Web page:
[Date Prev][Date Next][Thread Prev][Thread Next][Date Index][Thread Index]
Re: [Killietalk] Re-use of peat
> Another point that has not (yet) been mentioned, and which may have
> absolutely no basis in real fact, is this. As peat is used and reused, I
> would assume that it "decomposes" some, or at least falls apart into a
> finer and finer grain of peat. This in turn, I would think, make it pack
> closer together and not allow as much oxygen to the eggs when put into
> storage. I could buy this as at least hindering egg success from reused
> peat. The more times you reuse, the less effective the peat would be.
> Any opinions on whether or not this makes sense? whether there could be
> any validity?
I think Scheel in 1968 originally introduced us to peat to keep Killies. No
peat in West Africa, only mud, sand & leaf litter. The reason embryos hatch
is due to oxygen being suddenly cut off. Aerobic conditions suddenly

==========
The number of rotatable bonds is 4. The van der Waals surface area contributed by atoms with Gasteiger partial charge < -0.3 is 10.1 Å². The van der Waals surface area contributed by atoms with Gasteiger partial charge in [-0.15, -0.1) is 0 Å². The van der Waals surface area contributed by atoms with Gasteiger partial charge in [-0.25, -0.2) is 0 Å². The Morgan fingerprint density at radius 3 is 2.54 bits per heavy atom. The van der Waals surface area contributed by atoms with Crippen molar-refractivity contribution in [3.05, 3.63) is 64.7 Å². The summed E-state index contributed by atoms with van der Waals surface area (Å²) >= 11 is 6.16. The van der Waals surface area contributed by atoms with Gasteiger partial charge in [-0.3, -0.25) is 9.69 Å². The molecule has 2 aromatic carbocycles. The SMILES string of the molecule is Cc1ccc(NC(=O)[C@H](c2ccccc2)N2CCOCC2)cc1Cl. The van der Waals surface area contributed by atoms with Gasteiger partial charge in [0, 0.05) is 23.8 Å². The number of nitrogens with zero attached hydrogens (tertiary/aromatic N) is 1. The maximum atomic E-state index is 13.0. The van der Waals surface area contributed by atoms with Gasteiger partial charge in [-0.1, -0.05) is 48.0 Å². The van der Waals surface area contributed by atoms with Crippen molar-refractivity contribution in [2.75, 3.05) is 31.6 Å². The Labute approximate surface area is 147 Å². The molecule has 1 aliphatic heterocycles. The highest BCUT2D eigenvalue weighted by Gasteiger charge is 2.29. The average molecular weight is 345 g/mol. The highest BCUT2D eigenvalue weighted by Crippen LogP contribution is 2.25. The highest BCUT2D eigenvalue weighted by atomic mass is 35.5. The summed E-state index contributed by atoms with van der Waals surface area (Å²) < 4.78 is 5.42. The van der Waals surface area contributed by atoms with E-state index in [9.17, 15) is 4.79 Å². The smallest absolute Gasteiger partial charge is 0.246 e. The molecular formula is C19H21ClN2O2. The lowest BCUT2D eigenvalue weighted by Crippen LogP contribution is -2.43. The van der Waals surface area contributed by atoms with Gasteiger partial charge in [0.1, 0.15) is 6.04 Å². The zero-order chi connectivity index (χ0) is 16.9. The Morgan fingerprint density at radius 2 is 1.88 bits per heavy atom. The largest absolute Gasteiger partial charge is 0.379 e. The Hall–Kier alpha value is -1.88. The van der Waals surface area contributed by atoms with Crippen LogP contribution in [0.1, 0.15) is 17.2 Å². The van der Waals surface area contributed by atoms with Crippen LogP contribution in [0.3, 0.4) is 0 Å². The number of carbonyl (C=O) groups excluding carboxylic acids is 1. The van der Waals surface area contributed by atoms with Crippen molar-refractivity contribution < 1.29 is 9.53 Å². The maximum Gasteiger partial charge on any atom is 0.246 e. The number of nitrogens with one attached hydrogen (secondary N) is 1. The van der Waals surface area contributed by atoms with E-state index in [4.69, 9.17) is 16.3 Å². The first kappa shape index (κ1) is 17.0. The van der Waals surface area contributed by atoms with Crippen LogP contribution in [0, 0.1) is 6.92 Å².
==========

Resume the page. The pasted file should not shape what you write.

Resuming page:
changed. Killie eggs are unique in not all taking up the call to hatch,
something quite unique.
Lack of oxygen to developing embryo's is fatal. Oxygen depravation &
diapause state is an interesting study.
Scheel found peat a useful stop gap solution to the problem of breeding &
keeping eggs alive. We need to look at leaf litter or other natural media
which is easily sustained. Peat takes a long time to form & biotopes are
destroyed to harvest it. How can we call ourselves conservationists when we
take part in habitat destruction?
Join the AKA at http://www.aka.org/aka/modules/content/index.php?id=9.
Archives are at http://fins.actwin.com/killietalk/
Modify your subscription at http://www.actwin.com/mailman/listinfo.cgi/killietalk